Saturday, October 21, 2006

D.C. United Off to a Strong Start -- The MLS' second season (the playoffs) got under way this afternoon. D.C. United went into Giants' Stadium looking to recapture their dominant form that had escaped them over the last six weeks of the season. DC United looked very strong for the first 30-35 minutes, controlling much of the possession. United's best chance of the first half came very early, about one minute into the game, as Freddy Adu put a free kick onto Facundo Erpen, who knocked a dangerous header on net. The Red Bulls' keeper, Conway, really had to stretch for Erpen's header, and was just able to deflect it over the goal. The Red Bulls did have one excellent chance in the first half themselves. Off a quick restart, and a well-placed cross by Amado Guevara, Austrian international Markus Schopp seemed to have a fairly simple opportunity for a header to finish it off, but Schopp sent his header over the goal.

United finally broke through, in the 77th minute, as Christian Gomez and Jaime Moreno worked their wonders, playing the ball back and forth between them, as they rushed down the field. The give-and-go combination concluded with Gomez lifting the ball over the Red Bulls' keeper, who could only watch the ball drop inside the corner of the Red Bulls' goal. The Red Bulls nearly drew even in stoppage time, but Jeff Parke's shot hit the crossbar. Though the Red Bulls were probably the more dangerous side for most of the second half, it was United that emerged with a 1-0 victory.

The stars for United were Gomez, the likely league MVP, along with Alecko Eskandarian and Josh Gros, who really kept the pressure on the Red Bulls' defense. The league's goalkeeper of the year, Troy Perkins, also played a confident game in goal, seemingly in the right place all afternoon. Of course, Jaime Moreno played a strong game, and D.C. would not have won without his wonderful understanding and combination with Gomez. Steven Goff's Washington Post story about the game focuses on the Moreno-Gomez bond.

Now it's back to RFK for next Sunday's game. Playing on the football field at Giants' Stadium is a bit of a joke. I may have been a regular at the old Cosmos' games, but the artificial turf is not the best for soccer. Worse, the field was already freshly painted for tomorrow's Jets' football game. Having barely visible lines for the soccer field, among the brightly painted football markings, is distracting and disappointing.

Moreover, as any Giants or Jets fan can tell you, the winds in Giants Stadium really start to pick up at this time of the year. In football, it can be difficult to sustain a passing attack. The wind appeared to impact the play this afternoon, as well. Perhaps it was the chilly, blustery weather, or maybe it's just lack of interest, but Red Bulls' fans were not really much in evidence at the sparsely attended game today. The Red Bulls desperately need to do something to build a fan base there. Thankfully, the Red Bulls have broken ground on their new stadium, in Harrison, just across the Passaic River, from downtown Newark. Unfortunately, the early plans call for another artificial surface.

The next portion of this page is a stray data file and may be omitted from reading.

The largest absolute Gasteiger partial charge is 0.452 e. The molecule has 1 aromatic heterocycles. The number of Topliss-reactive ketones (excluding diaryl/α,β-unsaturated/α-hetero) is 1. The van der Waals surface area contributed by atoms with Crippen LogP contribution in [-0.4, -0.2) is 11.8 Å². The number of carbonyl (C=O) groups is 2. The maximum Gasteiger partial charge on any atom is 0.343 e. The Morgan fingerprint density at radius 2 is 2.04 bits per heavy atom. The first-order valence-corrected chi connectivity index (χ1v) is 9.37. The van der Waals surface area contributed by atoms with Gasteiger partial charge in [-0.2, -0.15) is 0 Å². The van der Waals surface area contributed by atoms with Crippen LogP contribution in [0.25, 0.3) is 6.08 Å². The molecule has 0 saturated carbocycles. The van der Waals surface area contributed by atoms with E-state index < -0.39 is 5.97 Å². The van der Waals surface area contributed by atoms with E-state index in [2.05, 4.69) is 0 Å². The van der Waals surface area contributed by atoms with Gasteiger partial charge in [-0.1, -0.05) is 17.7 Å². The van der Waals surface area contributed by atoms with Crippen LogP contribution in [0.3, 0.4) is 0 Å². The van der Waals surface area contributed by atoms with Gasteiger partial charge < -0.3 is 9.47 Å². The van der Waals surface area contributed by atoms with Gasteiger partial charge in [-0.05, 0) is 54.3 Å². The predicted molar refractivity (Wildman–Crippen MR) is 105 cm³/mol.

Of course, the situation at RFK is also far from ideal, due to having to share the stadium with the Washington Nationals. With the baseball season over for a month, perhaps the infield half at RFK will be in better soccer condition than it was during the baseball season. D.C. United is till hopeful than they can finalize a deal for their own stadium, across the Anacostia River, but those plans may stay in limbo while negotiations continue to attract a new ownership group for the team.

I suppose there are good reasons for seeking a new stadium, but RFK would not be the worst place to play, once the Nationals have their new stadium for the 2008 season. Certainly, Barra Brava and the Screaming Eagles, United's semi-official fan clubs love the bouncing stadium sections on their side of the field. Professional soccer fans are becoming increasingly devoted here, but there just aren't enough of them yet. RFK is a big stadium, which would be a plus if the MLS were more popular. Right now, a more intimate facility might attract bigger crowds. Clearly, United feels the franchise will be more profitable in a modern, smaller facility. Hopefully, a new stadium won't mean significantly higher ticket prices, but that's a concern for another year...

Right now, the focus is on the playoffs. Having won today, United will need only a tie, next Sunday, to advance to the next round. Although the annual playoff attendance fall-off was evident today, as only 8,630 fans bought tickets, D.C. United's loyal following should be in evidence next week. Barra Brava and the Screaming Eagles were out in force in New Jersey, so a raucous crowd can be expected next Sunday night. While the Red Bulls are a much weaker side, and by far the weakest team United will face in the playoffs, this was a good start for D.C. United. Maybe a trip to Dallas for the MLS Cup final is still part of United's future.

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